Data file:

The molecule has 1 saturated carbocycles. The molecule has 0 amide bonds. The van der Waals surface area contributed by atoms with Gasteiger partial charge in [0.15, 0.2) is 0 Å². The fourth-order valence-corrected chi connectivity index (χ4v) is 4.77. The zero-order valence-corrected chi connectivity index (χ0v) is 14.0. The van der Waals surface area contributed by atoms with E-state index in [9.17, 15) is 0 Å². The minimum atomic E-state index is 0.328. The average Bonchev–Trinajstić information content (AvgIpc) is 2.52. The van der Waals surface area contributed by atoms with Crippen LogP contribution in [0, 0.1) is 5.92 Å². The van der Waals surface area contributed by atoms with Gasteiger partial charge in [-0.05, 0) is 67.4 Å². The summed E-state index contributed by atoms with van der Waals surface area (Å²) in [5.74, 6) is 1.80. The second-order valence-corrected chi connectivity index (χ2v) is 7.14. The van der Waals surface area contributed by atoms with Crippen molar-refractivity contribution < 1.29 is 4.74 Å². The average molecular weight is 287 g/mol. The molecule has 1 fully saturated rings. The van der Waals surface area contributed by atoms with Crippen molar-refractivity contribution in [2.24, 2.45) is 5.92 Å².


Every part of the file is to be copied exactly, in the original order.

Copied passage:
The molecule has 1 saturated carbocycles. The molecule has 0 amide bonds. The van der Waals surface area contributed by atoms with Gasteiger partial charge in [0.15, 0.2) is 0 Å². The fourth-order valence-corrected chi connectivity index (χ4v) is 4.77. The zero-order valence-corrected chi connectivity index (χ0v) is 14.0. The van der Waals surface area contributed by atoms with E-state index in [9.17, 15) is 0 Å². The minimum atomic E-state index is 0.328. The average Bonchev–Trinajstić information content (AvgIpc) is 2.52. The van der Waals surface area contributed by atoms with Crippen LogP contribution in [0, 0.1) is 5.92 Å². The van der Waals surface area contributed by atoms with Gasteiger partial charge in [-0.05, 0) is 67.4 Å². The summed E-state index contributed by atoms with van der Waals surface area (Å²) in [5.74, 6) is 1.80. The second-order valence-corrected chi connectivity index (χ2v) is 7.14. The van der Waals surface area contributed by atoms with Crippen molar-refractivity contribution < 1.29 is 4.74 Å². The average molecular weight is 287 g/mol. The molecule has 1 fully saturated rings. The van der Waals surface area contributed by atoms with Crippen molar-refractivity contribution in [2.24, 2.45) is 5.92 Å².